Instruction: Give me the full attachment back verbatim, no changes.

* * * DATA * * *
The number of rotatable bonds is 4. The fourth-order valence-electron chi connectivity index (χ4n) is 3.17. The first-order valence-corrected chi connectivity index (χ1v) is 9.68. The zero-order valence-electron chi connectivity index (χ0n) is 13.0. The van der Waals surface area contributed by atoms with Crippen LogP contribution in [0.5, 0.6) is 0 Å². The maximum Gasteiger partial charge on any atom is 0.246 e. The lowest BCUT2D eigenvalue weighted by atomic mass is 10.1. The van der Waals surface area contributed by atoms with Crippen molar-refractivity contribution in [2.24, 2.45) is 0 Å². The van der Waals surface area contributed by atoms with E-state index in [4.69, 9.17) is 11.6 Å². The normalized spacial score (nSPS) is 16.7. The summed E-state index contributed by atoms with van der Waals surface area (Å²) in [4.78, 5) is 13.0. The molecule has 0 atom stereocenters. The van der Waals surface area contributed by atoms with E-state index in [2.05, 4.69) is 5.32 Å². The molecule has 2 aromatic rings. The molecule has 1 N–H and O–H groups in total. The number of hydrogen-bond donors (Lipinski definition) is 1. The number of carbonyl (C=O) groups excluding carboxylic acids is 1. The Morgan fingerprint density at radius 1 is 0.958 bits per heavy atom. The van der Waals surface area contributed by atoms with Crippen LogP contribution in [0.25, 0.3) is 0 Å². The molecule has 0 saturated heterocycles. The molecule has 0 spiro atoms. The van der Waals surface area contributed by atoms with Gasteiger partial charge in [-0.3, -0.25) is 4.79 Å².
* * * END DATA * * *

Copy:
The number of rotatable bonds is 4. The fourth-order valence-electron chi connectivity index (χ4n) is 3.17. The first-order valence-corrected chi connectivity index (χ1v) is 9.68. The zero-order valence-electron chi connectivity index (χ0n) is 13.0. The van der Waals surface area contributed by atoms with Crippen LogP contribution in [0.5, 0.6) is 0 Å². The maximum Gasteiger partial charge on any atom is 0.246 e. The lowest BCUT2D eigenvalue weighted by atomic mass is 10.1. The van der Waals surface area contributed by atoms with Crippen molar-refractivity contribution in [2.24, 2.45) is 0 Å². The van der Waals surface area contributed by atoms with E-state index in [4.69, 9.17) is 11.6 Å². The normalized spacial score (nSPS) is 16.7. The summed E-state index contributed by atoms with van der Waals surface area (Å²) in [4.78, 5) is 13.0. The molecule has 0 atom stereocenters. The van der Waals surface area contributed by atoms with E-state index in [2.05, 4.69) is 5.32 Å². The molecule has 2 aromatic rings. The molecule has 1 N–H and O–H groups in total. The number of hydrogen-bond donors (Lipinski definition) is 1. The number of carbonyl (C=O) groups excluding carboxylic acids is 1. The Morgan fingerprint density at radius 1 is 0.958 bits per heavy atom. The van der Waals surface area contributed by atoms with Crippen LogP contribution in [0.25, 0.3) is 0 Å². The molecule has 0 saturated heterocycles. The molecule has 0 spiro atoms. The van der Waals surface area contributed by atoms with Gasteiger partial charge in [-0.3, -0.25) is 4.79 Å².